Partho Sarkar, CEO of BPO firm Hinduja Global Solutions (HGS), is among those who are happy about the rupee’s fall against the dollar. The BPO business in India has taken a bit of a knock, thanks to the growing competitiveness of the Philippines and the withdrawal of the 10-year tax holiday that the Indian government previously extended to the IT/BPO sector.
“The weakening rupee will make us more export-competitive. India has lost a lot to the Philippines,” says Sarkar. About 32% of HGS’s revenues are dollar-denominated. The Philippine peso too has depreciated against the dollar since May, but far less than the rupee.
Philippines has over the past decade emerged as a strong contender to India, particularly in the voice BPO space. India’s BPO revenues now are at about $16 billion annually, while that of the Philippines is about $13 billion.
The falling rupee is catalyzing growth for the export-focused Indian IT/BPO companies. And coming on top of the recovery in the US economy, the benefits are likely to be particularly good. Every percentage point decline in the rupee adds 30-40 basis points to an IT/BPO company’s operating margins.
Reflecting that, the BSE IT index has outperformed the broader sensex and all other sector indices in recent months. And the share price increases of IT companies have substantially pushed up their market valuations.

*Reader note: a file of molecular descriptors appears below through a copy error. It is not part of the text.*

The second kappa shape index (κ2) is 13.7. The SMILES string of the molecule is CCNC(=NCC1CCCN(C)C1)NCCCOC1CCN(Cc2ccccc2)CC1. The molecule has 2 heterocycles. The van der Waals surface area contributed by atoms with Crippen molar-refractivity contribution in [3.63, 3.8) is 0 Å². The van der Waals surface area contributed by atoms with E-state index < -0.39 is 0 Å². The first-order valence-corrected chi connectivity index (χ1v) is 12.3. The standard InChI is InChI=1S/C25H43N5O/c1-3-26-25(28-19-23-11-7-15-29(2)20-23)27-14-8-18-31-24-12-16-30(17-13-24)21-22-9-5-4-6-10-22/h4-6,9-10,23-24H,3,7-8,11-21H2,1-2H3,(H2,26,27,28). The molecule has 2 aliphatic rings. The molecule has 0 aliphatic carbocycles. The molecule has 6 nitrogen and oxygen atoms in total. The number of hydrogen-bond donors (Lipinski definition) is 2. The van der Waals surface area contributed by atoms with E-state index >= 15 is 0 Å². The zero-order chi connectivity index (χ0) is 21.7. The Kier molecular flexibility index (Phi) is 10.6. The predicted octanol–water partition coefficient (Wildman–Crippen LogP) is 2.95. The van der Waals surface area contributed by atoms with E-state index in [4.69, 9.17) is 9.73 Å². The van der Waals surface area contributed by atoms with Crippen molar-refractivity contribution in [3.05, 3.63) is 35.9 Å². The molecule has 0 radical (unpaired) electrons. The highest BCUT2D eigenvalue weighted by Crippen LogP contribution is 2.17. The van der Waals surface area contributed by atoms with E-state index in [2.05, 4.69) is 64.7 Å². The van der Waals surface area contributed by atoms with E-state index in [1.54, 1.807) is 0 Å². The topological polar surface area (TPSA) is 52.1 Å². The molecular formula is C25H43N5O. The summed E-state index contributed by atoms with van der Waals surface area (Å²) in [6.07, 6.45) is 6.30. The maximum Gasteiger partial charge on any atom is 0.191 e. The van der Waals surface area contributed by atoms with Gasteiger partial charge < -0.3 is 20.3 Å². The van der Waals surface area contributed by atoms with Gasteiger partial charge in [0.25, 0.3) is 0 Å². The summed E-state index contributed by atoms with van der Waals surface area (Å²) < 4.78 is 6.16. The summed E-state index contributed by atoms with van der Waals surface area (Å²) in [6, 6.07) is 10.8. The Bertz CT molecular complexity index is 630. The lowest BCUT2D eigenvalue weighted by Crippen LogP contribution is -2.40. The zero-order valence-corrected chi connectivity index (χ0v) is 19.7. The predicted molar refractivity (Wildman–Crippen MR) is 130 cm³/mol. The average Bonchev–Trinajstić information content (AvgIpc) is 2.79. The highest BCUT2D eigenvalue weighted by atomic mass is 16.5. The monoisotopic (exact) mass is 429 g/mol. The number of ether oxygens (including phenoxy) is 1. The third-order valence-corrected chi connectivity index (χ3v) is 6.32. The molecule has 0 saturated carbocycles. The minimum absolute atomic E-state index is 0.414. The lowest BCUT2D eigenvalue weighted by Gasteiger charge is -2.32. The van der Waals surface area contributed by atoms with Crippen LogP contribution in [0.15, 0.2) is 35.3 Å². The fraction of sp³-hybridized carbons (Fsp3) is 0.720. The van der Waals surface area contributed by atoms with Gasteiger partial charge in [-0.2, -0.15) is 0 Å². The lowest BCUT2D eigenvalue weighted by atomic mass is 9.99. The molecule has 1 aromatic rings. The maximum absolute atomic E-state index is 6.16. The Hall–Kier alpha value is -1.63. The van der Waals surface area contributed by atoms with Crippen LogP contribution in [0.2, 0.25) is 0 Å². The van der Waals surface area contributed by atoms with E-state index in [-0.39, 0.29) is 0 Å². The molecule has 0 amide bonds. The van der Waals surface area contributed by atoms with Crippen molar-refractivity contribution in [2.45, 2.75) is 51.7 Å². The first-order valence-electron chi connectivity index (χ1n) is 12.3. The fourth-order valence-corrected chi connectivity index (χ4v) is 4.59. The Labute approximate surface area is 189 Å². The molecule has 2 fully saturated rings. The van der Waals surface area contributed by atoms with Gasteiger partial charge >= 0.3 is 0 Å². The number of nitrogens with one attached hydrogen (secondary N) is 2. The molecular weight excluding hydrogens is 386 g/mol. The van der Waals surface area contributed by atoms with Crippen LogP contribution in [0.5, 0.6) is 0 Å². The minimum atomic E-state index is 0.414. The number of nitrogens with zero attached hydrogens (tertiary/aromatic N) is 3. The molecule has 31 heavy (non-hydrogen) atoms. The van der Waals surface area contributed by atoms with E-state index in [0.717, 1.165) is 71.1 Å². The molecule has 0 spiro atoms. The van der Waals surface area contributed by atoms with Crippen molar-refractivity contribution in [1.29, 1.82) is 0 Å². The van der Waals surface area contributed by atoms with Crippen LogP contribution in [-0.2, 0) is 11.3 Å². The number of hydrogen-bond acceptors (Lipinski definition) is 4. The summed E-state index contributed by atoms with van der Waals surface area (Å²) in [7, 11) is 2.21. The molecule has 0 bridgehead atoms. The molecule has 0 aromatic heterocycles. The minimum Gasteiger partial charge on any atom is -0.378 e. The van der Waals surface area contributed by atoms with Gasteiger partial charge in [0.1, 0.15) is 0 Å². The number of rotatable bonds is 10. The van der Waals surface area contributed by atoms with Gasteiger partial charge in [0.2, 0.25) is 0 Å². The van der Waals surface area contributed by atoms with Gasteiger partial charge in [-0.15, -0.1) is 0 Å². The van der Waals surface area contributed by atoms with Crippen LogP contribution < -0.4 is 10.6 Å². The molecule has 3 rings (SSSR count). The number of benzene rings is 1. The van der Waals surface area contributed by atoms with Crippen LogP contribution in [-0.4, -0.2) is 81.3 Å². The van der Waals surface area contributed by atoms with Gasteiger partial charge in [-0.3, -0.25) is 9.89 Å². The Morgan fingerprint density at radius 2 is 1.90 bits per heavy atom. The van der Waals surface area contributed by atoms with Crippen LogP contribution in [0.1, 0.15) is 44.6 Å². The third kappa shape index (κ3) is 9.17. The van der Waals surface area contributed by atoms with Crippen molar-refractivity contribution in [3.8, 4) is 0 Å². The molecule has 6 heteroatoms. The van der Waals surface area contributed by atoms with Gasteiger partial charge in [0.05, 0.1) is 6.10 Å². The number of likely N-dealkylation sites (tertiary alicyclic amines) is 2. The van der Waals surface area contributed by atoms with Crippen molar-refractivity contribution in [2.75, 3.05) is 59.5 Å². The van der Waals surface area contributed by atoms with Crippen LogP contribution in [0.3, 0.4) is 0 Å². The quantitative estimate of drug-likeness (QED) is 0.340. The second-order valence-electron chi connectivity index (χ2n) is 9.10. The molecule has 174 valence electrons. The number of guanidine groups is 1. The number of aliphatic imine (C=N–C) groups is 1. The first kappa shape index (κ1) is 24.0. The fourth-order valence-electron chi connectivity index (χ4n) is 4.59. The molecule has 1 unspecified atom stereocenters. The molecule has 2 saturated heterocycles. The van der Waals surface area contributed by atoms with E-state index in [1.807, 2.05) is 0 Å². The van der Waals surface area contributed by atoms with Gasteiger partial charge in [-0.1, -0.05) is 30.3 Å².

Abraham Mathews, CFO of Infosys BPO, said companies decide to outsource based on the value proposition and cost arbitrage. “It’s too early to say if clients are moving outsourcing work to India to take advantage of a sliding rupee. I think companies will take six months to adjust to the new cost structure,” he said.
Nonetheless, there are signs that outsourcing is growing. Retailer Sears Canada is laying off 245 workers and is outsourcing IT positions to Wipro and IBM in India and the Philippines. IBM is laying off workers in the US and moving them to places like Brazil, India and China.
Talking about the stock price movements of IT companies in recent times, CSS Corp CEO Tiger Ramesh said stock markets look primarily at the fundamentals of the core business and operational efficiency of a company. “They discount any benefits you get by way of forex movement,” he said.